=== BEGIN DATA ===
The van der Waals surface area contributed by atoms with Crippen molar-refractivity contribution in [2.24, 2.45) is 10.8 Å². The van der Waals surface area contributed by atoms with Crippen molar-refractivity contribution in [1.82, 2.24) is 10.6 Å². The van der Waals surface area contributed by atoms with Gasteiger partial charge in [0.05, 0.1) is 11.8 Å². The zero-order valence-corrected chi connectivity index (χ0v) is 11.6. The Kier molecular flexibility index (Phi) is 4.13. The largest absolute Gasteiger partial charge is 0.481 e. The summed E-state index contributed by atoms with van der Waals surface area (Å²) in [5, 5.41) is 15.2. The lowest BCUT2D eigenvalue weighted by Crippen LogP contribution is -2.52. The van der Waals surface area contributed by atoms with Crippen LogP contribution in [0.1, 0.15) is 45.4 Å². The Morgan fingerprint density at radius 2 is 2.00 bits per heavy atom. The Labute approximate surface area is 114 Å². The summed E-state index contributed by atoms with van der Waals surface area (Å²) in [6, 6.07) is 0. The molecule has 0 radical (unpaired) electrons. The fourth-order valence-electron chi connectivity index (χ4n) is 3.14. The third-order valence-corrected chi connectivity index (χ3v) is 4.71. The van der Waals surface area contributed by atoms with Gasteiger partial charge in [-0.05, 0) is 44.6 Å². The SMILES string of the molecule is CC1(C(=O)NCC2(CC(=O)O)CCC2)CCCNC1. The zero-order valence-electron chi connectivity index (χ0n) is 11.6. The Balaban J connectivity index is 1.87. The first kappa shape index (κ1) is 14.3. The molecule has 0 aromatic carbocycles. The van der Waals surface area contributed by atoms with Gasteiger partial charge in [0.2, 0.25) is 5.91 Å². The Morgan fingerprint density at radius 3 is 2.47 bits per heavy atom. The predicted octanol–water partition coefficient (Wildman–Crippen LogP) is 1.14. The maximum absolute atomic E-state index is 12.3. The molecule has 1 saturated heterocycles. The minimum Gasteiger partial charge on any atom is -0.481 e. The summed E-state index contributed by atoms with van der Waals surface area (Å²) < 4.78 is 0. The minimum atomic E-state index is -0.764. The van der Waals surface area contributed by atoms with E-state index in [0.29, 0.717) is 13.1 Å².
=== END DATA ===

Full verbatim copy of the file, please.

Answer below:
The van der Waals surface area contributed by atoms with Crippen molar-refractivity contribution in [2.24, 2.45) is 10.8 Å². The van der Waals surface area contributed by atoms with Crippen molar-refractivity contribution in [1.82, 2.24) is 10.6 Å². The van der Waals surface area contributed by atoms with Gasteiger partial charge in [0.05, 0.1) is 11.8 Å². The zero-order valence-corrected chi connectivity index (χ0v) is 11.6. The Kier molecular flexibility index (Phi) is 4.13. The largest absolute Gasteiger partial charge is 0.481 e. The summed E-state index contributed by atoms with van der Waals surface area (Å²) in [5, 5.41) is 15.2. The lowest BCUT2D eigenvalue weighted by Crippen LogP contribution is -2.52. The van der Waals surface area contributed by atoms with Crippen LogP contribution in [0.1, 0.15) is 45.4 Å². The Morgan fingerprint density at radius 2 is 2.00 bits per heavy atom. The Labute approximate surface area is 114 Å². The summed E-state index contributed by atoms with van der Waals surface area (Å²) in [6, 6.07) is 0. The molecule has 0 radical (unpaired) electrons. The fourth-order valence-electron chi connectivity index (χ4n) is 3.14. The third-order valence-corrected chi connectivity index (χ3v) is 4.71. The van der Waals surface area contributed by atoms with Gasteiger partial charge in [-0.05, 0) is 44.6 Å². The SMILES string of the molecule is CC1(C(=O)NCC2(CC(=O)O)CCC2)CCCNC1. The zero-order valence-electron chi connectivity index (χ0n) is 11.6. The Balaban J connectivity index is 1.87. The first kappa shape index (κ1) is 14.3. The molecule has 0 aromatic carbocycles. The van der Waals surface area contributed by atoms with Gasteiger partial charge in [0.2, 0.25) is 5.91 Å². The Morgan fingerprint density at radius 3 is 2.47 bits per heavy atom. The predicted octanol–water partition coefficient (Wildman–Crippen LogP) is 1.14. The maximum absolute atomic E-state index is 12.3. The molecule has 1 saturated heterocycles. The minimum Gasteiger partial charge on any atom is -0.481 e. The summed E-state index contributed by atoms with van der Waals surface area (Å²) < 4.78 is 0. The minimum atomic E-state index is -0.764. The van der Waals surface area contributed by atoms with E-state index in [0.29, 0.717) is 13.1 Å².